Guest Blog – Christmas Love, Right!

The lovely Wilhelmina Upton (you should ask her why she calls herself that) from Lazy Happy Bored Happy Sad has been amazingly nice about writing for me for the holiday. You may know her from my rants in the previous post. Since I don’t have the luxury of travelling right now, I often let my mind wander, especially during big holidays, to places I haven’t yet been. I wonder about culture and traditions and which one I can adopt for the year. This is Willie’s story of what usually happens in her neck of the woods. 

I think I’ve’ve never even believed in Santa. Not really. Not even as a little kid. The thing is, growing up in Germany, Christmas gets confusing, or so I think, at least. First there is Nikolaustag on December 6th. He traditionally brings small presents to children. When I was growing up, it was mostly Christmas cookies, nuts and oranges or clementines. These days people give real presents because everything needs to be bigger and more all the time, always.

Then comes the actual Christmas. Depending on your family’s tradition and partly where you live in Germany, you either get your presents on the eve of the 24th – as in my family –  or the morning of the 25th. If this is not confusing enough, just give me a second. Santa isn’t the one bringing your presents! Again, depending on your family’s tradition, the so-called Christkind (child of Christ) brings presents instead of Santa. So what was I supposed to believe in? At grandma’s the Christkind brought presents, at home it was Santa. With these confusing alternatives Mini!Me knew there wasn’t some magical, mythical creature bringing my presents.

While it is nice to get gifts, I’m terrible at writing wish lists because the things I want most in life are not material. This doesn’t mean I don’t want more books, a new lens for my camera, a new camera and so on, only that these things do not really count. They may fill a void inside me for a hot second, maybe two if I’m lucky but having things and stuff doesn’t equal being loved and seeing love reflected in the world. Some people may confuse it with the joy of material things at first but it really is not the same.

Snow in Seigen
View of snow from my balcony

Maybe I am the odd one out though because I crave love like a black hole craves matter. Does this even make sense? Let me try to explain. I can be the loneliest person when I’m surrounded by an abundance of other people because they are usually not the right people. Not for me. It’s as if I don’t belong anywhere specific. I am either too shy or too forthcoming and direct; never part enough of the socio-economic construct I find myself in. Not German enough at times but nothing else as well. Most days my head doesn’t even think in the language it lives in. When it snows, my head speaks Swedish, most other times it’s English while I live in rural Germany. I either feel dumb or too intelligent for the people I’m with. I’m never anywhere really except on the internet. Which in return is a made up place. It’s beautiful but not completely real.

As a teenager there was nothing I hated more than seeing consumerism around Christmas. Well maybe my father but that’s a whole other story. You couldn’t go to the mall because EVERYONE was there starting late November. The escalators were full of people, trying to find the one right gift for their loved ones. While I do get that gift giving is a way of expressing your love or appreciation of a certain person, it never sat completely right with me. It still does not. When my uncle asks me what I want for Christmas, I get dumbfounded every year; wishing he would stop asking, mostly because I’m an adult and he doesn’t have to give me anything anymore. I name a book, or a cheap DVD box set of some series I watch just to make him shut up. Of course I am by far immune to the joy of unwrapping gifts or even giving them. I do it, but I feel like we sometimes forget the scope of it all, wanting more and more. Personally, I like to give cookies or other home baked goods as gifts because they were made with love and care and in my opinion say a lot more than some generic thing I bought on Amazon. (Don’t hate me Amazon, you’re still my favourite of all the online shops, k?!)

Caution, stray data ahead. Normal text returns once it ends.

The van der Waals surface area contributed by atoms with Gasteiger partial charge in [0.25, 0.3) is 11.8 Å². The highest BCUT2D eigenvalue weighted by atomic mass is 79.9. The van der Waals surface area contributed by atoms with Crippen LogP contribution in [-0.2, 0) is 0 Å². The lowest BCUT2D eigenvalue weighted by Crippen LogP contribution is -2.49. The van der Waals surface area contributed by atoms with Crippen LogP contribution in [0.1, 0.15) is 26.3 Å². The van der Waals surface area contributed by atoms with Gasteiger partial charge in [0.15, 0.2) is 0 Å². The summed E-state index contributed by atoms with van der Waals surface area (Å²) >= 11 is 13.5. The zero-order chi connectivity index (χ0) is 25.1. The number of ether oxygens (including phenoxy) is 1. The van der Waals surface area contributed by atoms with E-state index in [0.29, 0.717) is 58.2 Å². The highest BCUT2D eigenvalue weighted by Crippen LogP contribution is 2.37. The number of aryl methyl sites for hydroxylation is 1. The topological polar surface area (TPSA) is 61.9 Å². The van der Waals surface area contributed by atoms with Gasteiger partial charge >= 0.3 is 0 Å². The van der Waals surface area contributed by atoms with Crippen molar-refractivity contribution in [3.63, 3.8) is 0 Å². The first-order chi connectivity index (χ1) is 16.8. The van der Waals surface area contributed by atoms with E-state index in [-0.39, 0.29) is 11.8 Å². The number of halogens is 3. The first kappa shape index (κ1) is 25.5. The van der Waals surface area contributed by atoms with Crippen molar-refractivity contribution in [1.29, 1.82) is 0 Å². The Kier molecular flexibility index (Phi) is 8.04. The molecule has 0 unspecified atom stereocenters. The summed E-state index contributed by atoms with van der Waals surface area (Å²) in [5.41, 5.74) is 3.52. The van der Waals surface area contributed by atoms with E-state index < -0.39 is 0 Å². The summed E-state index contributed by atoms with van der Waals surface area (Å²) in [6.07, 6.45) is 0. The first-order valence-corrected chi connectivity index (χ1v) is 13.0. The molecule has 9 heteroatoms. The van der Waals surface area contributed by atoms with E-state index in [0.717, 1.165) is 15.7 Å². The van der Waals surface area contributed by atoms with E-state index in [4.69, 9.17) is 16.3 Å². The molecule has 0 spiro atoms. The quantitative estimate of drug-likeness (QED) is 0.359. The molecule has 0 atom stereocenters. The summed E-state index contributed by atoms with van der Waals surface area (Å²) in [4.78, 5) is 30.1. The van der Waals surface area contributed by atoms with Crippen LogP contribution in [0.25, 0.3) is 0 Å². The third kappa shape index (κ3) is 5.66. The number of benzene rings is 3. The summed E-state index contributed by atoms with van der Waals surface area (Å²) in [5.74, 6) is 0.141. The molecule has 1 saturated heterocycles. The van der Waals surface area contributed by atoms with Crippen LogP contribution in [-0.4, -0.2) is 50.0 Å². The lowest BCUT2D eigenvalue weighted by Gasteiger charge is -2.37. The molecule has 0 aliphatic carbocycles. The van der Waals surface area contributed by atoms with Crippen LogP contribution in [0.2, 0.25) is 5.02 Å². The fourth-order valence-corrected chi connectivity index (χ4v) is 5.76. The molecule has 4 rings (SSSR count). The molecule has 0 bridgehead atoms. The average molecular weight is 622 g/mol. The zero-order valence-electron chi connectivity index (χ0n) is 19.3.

Christmas Tree at Willie's
Christmas Tree at our house from a few years ago


What do I really want for Christmas, you might ask. – Seeing my Grandma happy and without pain. Knowing my friends are happy, safe and with loved ones. I want racism, misogyny, genocide, homicide and violence in general to end. I want us all to get along and talk things out instead of trying to bomb each other senseless. I want someone to hold my hand while singing Christmas carols. I want to love and be loved back. Instead I will spend the evening of the 24th watching my two younger cousins unwrap their many presents only to see them disappointed because it’s not what they wanted, or not as much or some other stupid thing.

Happy Holidays!

PS: I hope I didn’t ruin all your Christmas feels with this post. I swear, I’m usually no grinch.

Thank you SO much for writing for me. For all of you, Merry Christmas. Let go and have fun. And if you’re wondering where in the world Santa is this year, you can return the favour by watching him as he sleeps!

Happy Holidays! 

20 thoughts on “Guest Blog – Christmas Love, Right!

  1. This post resonated with me. Over christmas while watching television I was bombarded with advertisements for various gambling/betting sites. Ultimately whether or not to gamble is a matter of personal choice but I feel extremely uneasy when it is positively being encouraged by the media. Lots of people become addicted and loose their relationships, homes etc. I have, very occasionally placed a small bet on a horse but that is the extent of my gambling. As I say a good post, Kevin


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